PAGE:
By Sasha Uzunov
Could Macedonian Prime Minister Zoran Zaev’s unsuccessful attempts to satisfy the insatiable appetites and unreasonable demands of neighbouring Bulgaria, which has vetoed Macedonia’s entry to European Union, have him toppled from power?
That all depends on whether there are any rumblings of imperial discontent from his patron, sponsor, the US. So far no such gesture has been picked up. The de facto Viceroy of Macedonia, the US Ambassador Kate Byrnes has been singing his praises on social media recently.
We don’t know as yet if there is US pressure behind closed doors on Zaev to give into Bulgarian extortion. We don’t know whether the US is displeased at its NATO ally Bulgaria for making demands such as Macedonia give up its identity, history, language and accept Holocaust Denial and Bulgaria will unblock Macedonia’s attempts to join the EU.
What we do know for sure is Bulgaria’s behaviour has painted the US, NATO, and the EU in a very bad light. Here is a NATO member, Bulgaria, threatening another NATO member Macedonia with a military invasion. This undermines Washington’s claim that NATO is there to protect Macedonia from “hostile forces.” That’s code for the Russians. But the Russia scare simply doesn’t wash when it comes to Bulgaria’s outrageous behaviour.
Politicians are not indispensable and have their use-by date. The tumultuous events, whirlwind, in Macedonia over the past 4 years have been unleashed by the US: the so-called Colour Revolution which toppled Macedonian PM Nikola Gruevski, the installation of Zaev, the controversial Prespa and Good Neighbourly Agreements with Greece and Bulgaria respectively, whose objective was to lower enough Greek and Bulgar opposition to get Macedonia into NATO at all costs, namely changing its name for Greece and erasing its identity for Bulgaria.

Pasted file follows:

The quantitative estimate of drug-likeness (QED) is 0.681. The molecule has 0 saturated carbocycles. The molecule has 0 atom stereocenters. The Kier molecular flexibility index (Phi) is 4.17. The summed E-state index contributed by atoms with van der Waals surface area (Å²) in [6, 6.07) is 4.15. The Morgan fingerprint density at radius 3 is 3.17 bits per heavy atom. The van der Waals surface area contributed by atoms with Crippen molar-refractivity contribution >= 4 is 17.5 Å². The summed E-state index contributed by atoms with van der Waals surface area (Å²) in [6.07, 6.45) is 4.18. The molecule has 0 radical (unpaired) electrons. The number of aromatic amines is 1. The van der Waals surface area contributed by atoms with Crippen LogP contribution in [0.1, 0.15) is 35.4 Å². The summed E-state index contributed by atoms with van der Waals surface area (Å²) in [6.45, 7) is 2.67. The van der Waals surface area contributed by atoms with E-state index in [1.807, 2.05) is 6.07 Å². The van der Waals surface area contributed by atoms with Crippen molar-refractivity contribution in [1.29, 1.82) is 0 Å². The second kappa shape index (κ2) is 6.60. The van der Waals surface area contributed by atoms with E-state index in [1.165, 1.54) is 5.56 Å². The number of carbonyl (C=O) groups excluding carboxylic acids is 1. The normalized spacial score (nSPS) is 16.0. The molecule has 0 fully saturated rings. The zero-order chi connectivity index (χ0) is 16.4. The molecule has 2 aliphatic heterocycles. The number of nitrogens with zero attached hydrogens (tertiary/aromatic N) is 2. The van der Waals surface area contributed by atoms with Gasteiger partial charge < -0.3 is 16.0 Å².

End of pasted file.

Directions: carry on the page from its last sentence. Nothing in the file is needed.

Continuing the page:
And going back further to the 2001 war, the installation as US proxies in Macedonia right-wing Albanian Neo-Nazi terrorists led by Ali Ahmeti.
Gruevski, who was initially seen as being pro-US and business orientated, was toppled in 2016 when he wandered off the reservation slightly: he didn’t change Macedonia’s name and identity for Greece and Bulgaria quick enough.
In more recent times, controversial Serb activist Pavle Bogoevski (pictured left), who shot to fame as the leader of the US-backed Colour Revolution in 2016 fell from grace in 2019 when his usefulness had expired and proved to be more of a potential loose cannon.
Bogoevski, who claimed to be an LGBT and anti-nationalist activist, refused to protest against Serbia and Serb nationalism and homophobia. In 2017 he was falsely accused by the bombastic and karaoke singing Serb Foreign Minister Ivica Dacic as fomenting protests against Serb leader Alexander Vucic. Bogoevski’s bizarre response was to emphasize his Serbian background to Vucic and to deny any involvement in protests. What proved to be the clincher was Bogoevski’s revelation that he has family in the Serb town of Presevo and travels there often.
That sent alarm bells ringing in another NATO member, Croatia, which had raised concerns that sensitive NATO documents given to Macedonia could fall into the wrong hands, meaning Serbia, Croatia’s rival, and Russia’s alleged proxy in the Balkans, could blackmail individuals who have access to NATO documents in Macedonia.
In what amounted to a sting operation by Croatian intelligence, Bogoevski was busted trying to purchase some prohibited substance, allegedly a narcotic of some sort. The interesting thing is Bogoevski’s downfall was largely downplayed by the western media. There were no screaming headlines pinning the blame on Russian “interference.”
For Croatian intelligence to have taken down Bogoevski would have required a green light from Washington. So the moral of the story is so long as Zaev is useful to the US he will stay in power.